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When I respond, or seek responses, I think of the Internet Republic and the people [[whump]] and the places who have made our water world Eden brave and free and fair. Permitted, required, and impossible. Stand alone or stand with, whose choice to what degree [[Thn/]] O[[thn/]]ne water world Eden under "We the people" – created by whom?

Kerry; xref: Heinz cocktail sauce purchase yesterday

Bob Kerrey’s Senate bid is an uphill climb

Nati Harnik/AP – Nebraska state Sen. Deb Fischer, a Republican, meets her rival for a U.S. Senate seat, Bob Kerrey at a 4th of July parade in Omaha.
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By Karen Tumulty, Updated: Saturday, July 21, 3:55 PM

ALLIANCE, Neb. — His hair has gone snowy, but rancher Darcy Leistritz instantly recognized the man coming her way at a strip mall here in Nebraska’s western reaches.

“I wore one of your T-shirts when I was in college,” she told Bob Kerrey.

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That would have been some time late in the last century, when Kerrey was acclaimed as one of the most dazzling politicians this state had ever produced.

He was a heartland heartthrob: a Navy SEAL and Medal of Honor winner in Vietnam; a self-made millionaire; a brainy governor whose approval rating topped 70 percent; a Democrat who won a landslide election to the Senate in a year when Michael Dukakis failed to get even 40 percent of Nebraska’s vote for president. Oh, and he dated one of the biggest movie stars of the day, Debra Winger.

Now, after living in New York City for more than 10 years, Kerrey has returned and is trying to win back his old Senate seat. But it has been nearly two decades since his name last appeared on the general-election ballot in Nebraska, and his past glories here are as faded as those old campaign T-shirts. Even Leistritz said she does not know whether she will vote for him.

At the moment, Kerrey is running well behind a state senator, Deb Fischer, who stunned the Nebraska political establishment by defeating two better-funded and better-known candidates in the Republican primary in May.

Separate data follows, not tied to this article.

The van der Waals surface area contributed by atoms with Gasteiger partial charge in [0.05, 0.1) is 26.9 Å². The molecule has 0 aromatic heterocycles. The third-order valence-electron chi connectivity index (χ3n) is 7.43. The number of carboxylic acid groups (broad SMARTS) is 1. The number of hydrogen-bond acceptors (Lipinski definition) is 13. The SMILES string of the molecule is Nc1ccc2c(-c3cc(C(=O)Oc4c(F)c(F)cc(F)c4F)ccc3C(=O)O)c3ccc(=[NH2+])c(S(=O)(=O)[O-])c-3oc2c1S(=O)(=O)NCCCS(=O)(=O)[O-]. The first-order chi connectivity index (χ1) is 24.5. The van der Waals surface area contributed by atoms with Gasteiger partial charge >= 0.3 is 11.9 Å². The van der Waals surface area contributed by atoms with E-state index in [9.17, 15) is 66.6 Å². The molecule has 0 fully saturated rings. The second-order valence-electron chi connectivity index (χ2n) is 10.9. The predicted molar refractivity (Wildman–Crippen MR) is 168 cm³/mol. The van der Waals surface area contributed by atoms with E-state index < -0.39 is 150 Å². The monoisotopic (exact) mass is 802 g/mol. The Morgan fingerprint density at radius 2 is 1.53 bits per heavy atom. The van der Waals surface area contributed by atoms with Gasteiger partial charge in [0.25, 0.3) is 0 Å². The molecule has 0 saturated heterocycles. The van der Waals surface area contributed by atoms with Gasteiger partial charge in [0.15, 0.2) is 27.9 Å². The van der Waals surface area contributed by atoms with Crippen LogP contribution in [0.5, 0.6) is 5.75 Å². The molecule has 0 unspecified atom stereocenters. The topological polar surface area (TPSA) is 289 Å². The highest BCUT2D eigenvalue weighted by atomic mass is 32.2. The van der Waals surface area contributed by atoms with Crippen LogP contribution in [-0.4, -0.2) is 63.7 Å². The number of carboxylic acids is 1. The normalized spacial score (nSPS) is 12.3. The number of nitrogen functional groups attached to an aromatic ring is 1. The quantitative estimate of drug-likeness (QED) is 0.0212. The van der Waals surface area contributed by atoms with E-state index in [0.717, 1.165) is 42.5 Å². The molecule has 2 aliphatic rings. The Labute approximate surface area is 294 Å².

The Kerrey subplot is playing out in a race that has attracted a lot of attention because Nebraska represents one of the best chances the GOP has of picking up a Democratic seat in its quest for a majority in the Senate. Kerrey was supposed to diminish those chances.

There hasn’t been a reliable poll lately, but Fischer’s team said last month that their internal numbers have her up by 25 points. Kerrey campaign officials estimate the margin is in the low double-digits. The candidate himself said his gut tells him “the election today is probably 54-46, something like that.”

Kerrey, 68, conceded in an interview: “I’m not sure I can close the gap. What I’ve got to do is finish the campaign saying I’ve told Nebraskans what I think needs to be done, and most importantly for me, I’ve got to make an effort to conquer a perception that I’m doing this because [Senate Majority Leader] Harry Reid talked me into running. I love Harry. He could talk me into lots of things, but not into leaving private life and becoming a candidate.”

That Reid — along with the rest of the Democratic Party — was thrilled when Kerrey jumped into the race to replace retiring Sen. Ben Nelson (D) is beyond dispute. They knew that he was pretty much the only Democrat who could stir up a decent contest in this increasingly conservative state.

Kerrey had first announced that he would not run and then changed his mind just under the wire for the March filing deadline.

The Republican super PAC American Crossroads welcomed him home with more than $260,000 worth of scathing advertising, including a radio spot in which an announcer taunted: “You haven’t been here in a while, Bob. Living in New York for the last decade, right? I bet you’ve got some stories.”

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